One factor Levi’s has over all other jeans brands is heritage. Buy a pair of 501s, and you’re essentially getting the rugged style first made for California gold-rush prospectors in 1873 and faithfully worn by icons from Marlon Brando to Kurt Cobain in the generations since.
But heritage alone isn’t enough to sustain a brand in the digital era, and while many consumers might not associate Levi Strauss & Co. with technology, the brand is clearly moving in that direction—at least, if today’s announcement is any proof.
Levi’s has just hired its first artificial intelligence officer. Katia Walsh, who was most recently Vodafone’s chief data and analytics officer, will drop her bags at Levi’s on April 29.
According to a company statement, Walsh will focus on building “data, analytics and artificial-intelligence enablers” that will strengthen the company’s present and future business ventures.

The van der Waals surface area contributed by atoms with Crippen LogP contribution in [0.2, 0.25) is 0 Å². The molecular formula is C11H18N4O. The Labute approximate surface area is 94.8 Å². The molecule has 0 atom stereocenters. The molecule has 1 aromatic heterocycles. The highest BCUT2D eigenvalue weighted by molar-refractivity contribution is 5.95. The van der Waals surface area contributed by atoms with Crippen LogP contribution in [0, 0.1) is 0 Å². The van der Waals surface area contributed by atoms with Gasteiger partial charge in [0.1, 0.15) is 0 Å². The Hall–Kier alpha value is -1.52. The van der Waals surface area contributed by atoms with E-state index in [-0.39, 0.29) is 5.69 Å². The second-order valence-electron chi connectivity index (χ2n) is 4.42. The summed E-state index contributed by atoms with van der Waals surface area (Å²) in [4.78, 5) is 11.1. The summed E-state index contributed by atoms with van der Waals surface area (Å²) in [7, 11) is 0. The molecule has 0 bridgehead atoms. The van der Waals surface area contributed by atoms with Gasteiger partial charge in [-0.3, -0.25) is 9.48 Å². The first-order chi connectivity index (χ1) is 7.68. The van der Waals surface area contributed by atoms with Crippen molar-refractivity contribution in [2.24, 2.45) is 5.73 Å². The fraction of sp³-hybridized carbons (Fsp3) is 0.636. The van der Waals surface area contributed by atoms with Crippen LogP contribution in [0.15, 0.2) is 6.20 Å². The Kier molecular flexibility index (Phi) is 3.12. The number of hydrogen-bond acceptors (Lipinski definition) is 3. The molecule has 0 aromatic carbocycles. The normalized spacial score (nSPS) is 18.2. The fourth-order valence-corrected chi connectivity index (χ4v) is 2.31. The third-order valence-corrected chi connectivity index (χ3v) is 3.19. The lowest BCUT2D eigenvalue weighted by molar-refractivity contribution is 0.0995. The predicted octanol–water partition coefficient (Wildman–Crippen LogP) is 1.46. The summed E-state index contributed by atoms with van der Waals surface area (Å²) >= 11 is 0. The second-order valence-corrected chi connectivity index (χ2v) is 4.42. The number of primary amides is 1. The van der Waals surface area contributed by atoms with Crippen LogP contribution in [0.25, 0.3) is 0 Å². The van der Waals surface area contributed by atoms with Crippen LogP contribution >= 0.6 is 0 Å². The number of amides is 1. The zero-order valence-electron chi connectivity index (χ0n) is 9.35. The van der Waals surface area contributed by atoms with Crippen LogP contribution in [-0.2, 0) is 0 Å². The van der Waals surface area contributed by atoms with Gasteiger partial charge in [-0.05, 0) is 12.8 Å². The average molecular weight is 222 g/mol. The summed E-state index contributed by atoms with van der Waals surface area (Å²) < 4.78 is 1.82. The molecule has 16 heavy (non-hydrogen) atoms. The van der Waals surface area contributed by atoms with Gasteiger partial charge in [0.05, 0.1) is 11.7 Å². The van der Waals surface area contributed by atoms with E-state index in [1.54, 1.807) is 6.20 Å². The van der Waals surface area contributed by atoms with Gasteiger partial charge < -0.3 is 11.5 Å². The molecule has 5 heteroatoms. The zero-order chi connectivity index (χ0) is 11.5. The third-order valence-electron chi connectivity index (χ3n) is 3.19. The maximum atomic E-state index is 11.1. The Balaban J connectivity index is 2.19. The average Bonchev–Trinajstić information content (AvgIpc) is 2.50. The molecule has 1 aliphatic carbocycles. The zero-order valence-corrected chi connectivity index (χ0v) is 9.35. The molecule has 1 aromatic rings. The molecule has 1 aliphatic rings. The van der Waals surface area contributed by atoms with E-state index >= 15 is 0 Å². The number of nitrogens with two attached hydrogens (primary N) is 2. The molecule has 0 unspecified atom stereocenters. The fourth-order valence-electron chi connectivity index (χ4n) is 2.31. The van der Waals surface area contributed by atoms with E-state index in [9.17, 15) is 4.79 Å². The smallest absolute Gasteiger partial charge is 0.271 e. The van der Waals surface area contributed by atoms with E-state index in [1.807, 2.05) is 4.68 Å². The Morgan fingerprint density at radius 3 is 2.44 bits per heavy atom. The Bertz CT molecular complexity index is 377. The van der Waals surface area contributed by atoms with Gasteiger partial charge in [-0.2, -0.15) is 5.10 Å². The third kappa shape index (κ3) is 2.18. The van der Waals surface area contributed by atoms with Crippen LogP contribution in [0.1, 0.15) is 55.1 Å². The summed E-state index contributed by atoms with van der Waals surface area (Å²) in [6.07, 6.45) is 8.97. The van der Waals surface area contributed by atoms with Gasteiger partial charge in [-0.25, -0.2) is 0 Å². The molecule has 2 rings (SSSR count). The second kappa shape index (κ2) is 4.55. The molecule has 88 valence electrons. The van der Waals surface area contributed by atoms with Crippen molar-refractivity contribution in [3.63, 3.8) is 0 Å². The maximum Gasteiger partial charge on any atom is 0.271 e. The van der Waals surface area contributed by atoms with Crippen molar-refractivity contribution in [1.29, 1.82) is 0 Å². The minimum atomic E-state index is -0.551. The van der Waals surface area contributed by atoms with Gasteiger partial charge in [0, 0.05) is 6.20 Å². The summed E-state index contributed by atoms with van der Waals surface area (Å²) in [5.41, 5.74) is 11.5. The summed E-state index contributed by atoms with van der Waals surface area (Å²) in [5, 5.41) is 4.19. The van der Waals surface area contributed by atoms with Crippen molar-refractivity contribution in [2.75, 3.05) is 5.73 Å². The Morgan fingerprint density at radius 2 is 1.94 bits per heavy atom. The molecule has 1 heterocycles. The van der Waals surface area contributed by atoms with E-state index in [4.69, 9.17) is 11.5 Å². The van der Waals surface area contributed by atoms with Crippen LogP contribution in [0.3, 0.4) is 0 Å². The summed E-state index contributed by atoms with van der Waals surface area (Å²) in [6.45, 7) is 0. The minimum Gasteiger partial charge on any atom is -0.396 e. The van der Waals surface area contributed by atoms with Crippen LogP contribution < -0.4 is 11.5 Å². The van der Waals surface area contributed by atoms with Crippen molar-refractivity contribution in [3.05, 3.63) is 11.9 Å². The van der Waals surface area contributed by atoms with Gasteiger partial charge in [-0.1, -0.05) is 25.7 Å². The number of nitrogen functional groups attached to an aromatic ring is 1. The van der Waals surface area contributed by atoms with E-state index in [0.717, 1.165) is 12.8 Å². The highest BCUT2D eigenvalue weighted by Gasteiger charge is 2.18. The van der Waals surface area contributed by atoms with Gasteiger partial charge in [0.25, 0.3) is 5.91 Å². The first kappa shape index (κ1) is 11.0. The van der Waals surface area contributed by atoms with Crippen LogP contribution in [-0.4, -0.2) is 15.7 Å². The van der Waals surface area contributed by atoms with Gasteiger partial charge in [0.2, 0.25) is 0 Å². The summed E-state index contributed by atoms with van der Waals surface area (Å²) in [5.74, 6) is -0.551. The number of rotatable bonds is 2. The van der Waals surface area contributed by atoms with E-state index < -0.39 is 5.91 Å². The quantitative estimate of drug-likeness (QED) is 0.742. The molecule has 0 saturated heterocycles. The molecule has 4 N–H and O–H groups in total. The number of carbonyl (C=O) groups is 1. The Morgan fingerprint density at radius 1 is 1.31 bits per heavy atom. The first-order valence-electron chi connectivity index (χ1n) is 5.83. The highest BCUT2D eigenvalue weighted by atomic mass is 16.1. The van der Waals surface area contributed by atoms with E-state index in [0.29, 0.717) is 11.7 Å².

The company hasn’t been more specific than that, but it’s a safe bet Walsh will tap her expertise to build on the AI efforts specifically—and the digital advances in general—Levi’s has already made in recent years.
In 2017, for example, the brand launched a virtual-stylist feature on its website. Visitors receive AI-driven fashion advice from a smart chatbot that speaks in a conversational tone, asking questions like, “How would you like your jeans to fit through your hips and thighs?” and then making tailored recommendations.
Levi’s also partnered with Google in 2017 to produce its Project Jacquard cycling jacket. Designed for the urban commuter, the jacket—woven with conductive Jacquard thread—links to wearers’ mobile devices via Bluetooth, enabling them to simply tap the cuff to access music, phone calls or directions.
Walsh boasts over two decades of experience with big data, analytics, machine learning and AI, and has worked for a broad range of companies ranging from Forrester Research to Prudential Financial.